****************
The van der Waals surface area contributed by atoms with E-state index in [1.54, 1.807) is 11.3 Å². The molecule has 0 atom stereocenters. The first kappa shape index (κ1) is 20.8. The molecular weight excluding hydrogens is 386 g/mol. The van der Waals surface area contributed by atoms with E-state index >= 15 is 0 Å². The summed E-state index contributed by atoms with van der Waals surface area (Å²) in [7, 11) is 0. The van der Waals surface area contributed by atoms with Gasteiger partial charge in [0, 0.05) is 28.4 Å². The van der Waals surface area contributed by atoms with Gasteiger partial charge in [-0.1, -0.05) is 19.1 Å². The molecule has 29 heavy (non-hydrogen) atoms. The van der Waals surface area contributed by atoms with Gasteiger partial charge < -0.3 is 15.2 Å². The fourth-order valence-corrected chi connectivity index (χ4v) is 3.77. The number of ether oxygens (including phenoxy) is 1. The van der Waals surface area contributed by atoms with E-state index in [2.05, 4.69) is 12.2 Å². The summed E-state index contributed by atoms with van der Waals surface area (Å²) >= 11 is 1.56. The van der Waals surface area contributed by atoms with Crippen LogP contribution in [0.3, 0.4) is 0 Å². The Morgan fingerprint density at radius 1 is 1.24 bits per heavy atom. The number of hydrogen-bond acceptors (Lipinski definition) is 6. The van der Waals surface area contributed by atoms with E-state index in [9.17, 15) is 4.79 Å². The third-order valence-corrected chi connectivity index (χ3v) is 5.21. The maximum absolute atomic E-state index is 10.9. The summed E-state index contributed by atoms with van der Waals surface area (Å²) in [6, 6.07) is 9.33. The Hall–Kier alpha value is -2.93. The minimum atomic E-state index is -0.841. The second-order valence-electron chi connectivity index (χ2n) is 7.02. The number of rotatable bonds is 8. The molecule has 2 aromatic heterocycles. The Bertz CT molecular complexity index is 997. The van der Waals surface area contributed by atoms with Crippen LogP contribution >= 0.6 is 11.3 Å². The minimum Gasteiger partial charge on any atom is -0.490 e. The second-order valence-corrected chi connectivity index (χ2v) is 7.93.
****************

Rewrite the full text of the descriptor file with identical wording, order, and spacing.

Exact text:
The van der Waals surface area contributed by atoms with E-state index in [1.54, 1.807) is 11.3 Å². The molecule has 0 atom stereocenters. The first kappa shape index (κ1) is 20.8. The molecular weight excluding hydrogens is 386 g/mol. The van der Waals surface area contributed by atoms with E-state index >= 15 is 0 Å². The summed E-state index contributed by atoms with van der Waals surface area (Å²) in [7, 11) is 0. The van der Waals surface area contributed by atoms with Gasteiger partial charge in [0, 0.05) is 28.4 Å². The van der Waals surface area contributed by atoms with Gasteiger partial charge in [-0.1, -0.05) is 19.1 Å². The molecule has 29 heavy (non-hydrogen) atoms. The van der Waals surface area contributed by atoms with Gasteiger partial charge < -0.3 is 15.2 Å². The fourth-order valence-corrected chi connectivity index (χ4v) is 3.77. The number of ether oxygens (including phenoxy) is 1. The van der Waals surface area contributed by atoms with E-state index in [2.05, 4.69) is 12.2 Å². The summed E-state index contributed by atoms with van der Waals surface area (Å²) >= 11 is 1.56. The van der Waals surface area contributed by atoms with Crippen LogP contribution in [0.3, 0.4) is 0 Å². The Morgan fingerprint density at radius 1 is 1.24 bits per heavy atom. The number of hydrogen-bond acceptors (Lipinski definition) is 6. The van der Waals surface area contributed by atoms with E-state index in [9.17, 15) is 4.79 Å². The third-order valence-corrected chi connectivity index (χ3v) is 5.21. The maximum absolute atomic E-state index is 10.9. The summed E-state index contributed by atoms with van der Waals surface area (Å²) in [6, 6.07) is 9.33. The Hall–Kier alpha value is -2.93. The minimum atomic E-state index is -0.841. The second-order valence-electron chi connectivity index (χ2n) is 7.02. The number of rotatable bonds is 8. The molecule has 2 aromatic heterocycles. The Bertz CT molecular complexity index is 997. The van der Waals surface area contributed by atoms with Crippen LogP contribution >= 0.6 is 11.3 Å². The minimum Gasteiger partial charge on any atom is -0.490 e. The second-order valence-corrected chi connectivity index (χ2v) is 7.93.